KUCHING, August 18: Sarawak recorded its 12th rabies human infection recently probably because the state government had not been frank about the seriousness of the situation nor treat the matter with greater urgency, said Bandar Kuching MP Dr Kelvin Yii.
He opined that had proper measures been adopted, the matter could have turned out differently.
Dr Yii said he was saddened by news of the 12th case, which was reported in Sri Aman. The victim was bitten by his pet dog on January this year and only started developing symptoms this month. He is now undergoing treatment at the Infectious Disease Ward in the Sarawak General Hospital.
“I understand the need to keep public order or the need to not cause panic, but it is also the right of the people to know the extent of the infection so that they can take the necessary precautions with urgency and together we play our part in curbing the spread of the disease: And most importantly to avoid another unwanted death,” said Dr Yii, adding that education and compulsory-dog vaccination efforts must continue.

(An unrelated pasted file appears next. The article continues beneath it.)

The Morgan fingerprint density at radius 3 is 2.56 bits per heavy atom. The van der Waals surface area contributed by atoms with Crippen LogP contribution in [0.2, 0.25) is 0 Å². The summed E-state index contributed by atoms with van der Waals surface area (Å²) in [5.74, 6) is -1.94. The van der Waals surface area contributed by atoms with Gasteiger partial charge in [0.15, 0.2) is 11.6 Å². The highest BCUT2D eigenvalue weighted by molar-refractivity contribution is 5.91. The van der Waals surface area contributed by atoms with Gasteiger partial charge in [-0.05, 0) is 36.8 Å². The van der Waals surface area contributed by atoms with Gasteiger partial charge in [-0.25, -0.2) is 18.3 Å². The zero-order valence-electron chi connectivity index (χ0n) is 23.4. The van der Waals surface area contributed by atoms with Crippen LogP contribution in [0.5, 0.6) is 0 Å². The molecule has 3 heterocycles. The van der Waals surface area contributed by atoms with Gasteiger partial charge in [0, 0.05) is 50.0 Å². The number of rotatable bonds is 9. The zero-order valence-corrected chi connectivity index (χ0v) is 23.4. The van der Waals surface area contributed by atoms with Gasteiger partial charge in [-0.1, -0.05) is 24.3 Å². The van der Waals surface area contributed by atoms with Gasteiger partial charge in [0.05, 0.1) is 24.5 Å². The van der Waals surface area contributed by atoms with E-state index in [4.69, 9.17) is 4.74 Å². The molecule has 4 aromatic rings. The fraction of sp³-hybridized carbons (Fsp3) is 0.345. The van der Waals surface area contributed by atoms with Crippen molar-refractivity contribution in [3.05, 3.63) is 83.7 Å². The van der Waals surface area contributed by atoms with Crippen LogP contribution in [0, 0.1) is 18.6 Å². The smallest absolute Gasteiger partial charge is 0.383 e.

He praised Department of Veterinary staffers for working tireless to help control the spread of the disease even though they were understaffed and had to put their lives on the frontline.
“The lack of staff in the Department of Veterinary Sarawak, which is under the state government, is not a recent matter. It has been there for quite a while,” he said.
Dr Yii said the state’s responsibility on this matter was listed in Schedule 9 of the Concurrent List of the Federal Constitution, meaning the state has full power to determine the methodology, procedures and lead the effort to curb the spread of the disease.
“There has to be more stress that the fight against rabies is an ongoing process. We may need to continue these efforts for years,” he cautioned, adding that the situation could only be declared as being “under control” if there were no reported cases for two years.
In advising the Sarawak Disaster Management Committee to stop claiming that the situation was “under control”, Dr Yii said all dogs need to be vaccinated and their population controlled through spaying or neutering.
“On top of that, dog licensing has to be enforced in order to properly monitor our dog population. Every dog must be licensed, and for them to be licensed, it needs to be vaccinated and spayed,” he opined.
Dr Yii said local councils must also do their bit by stringently enforce the relevant bylaws to help resolve this issue. — DayakDaily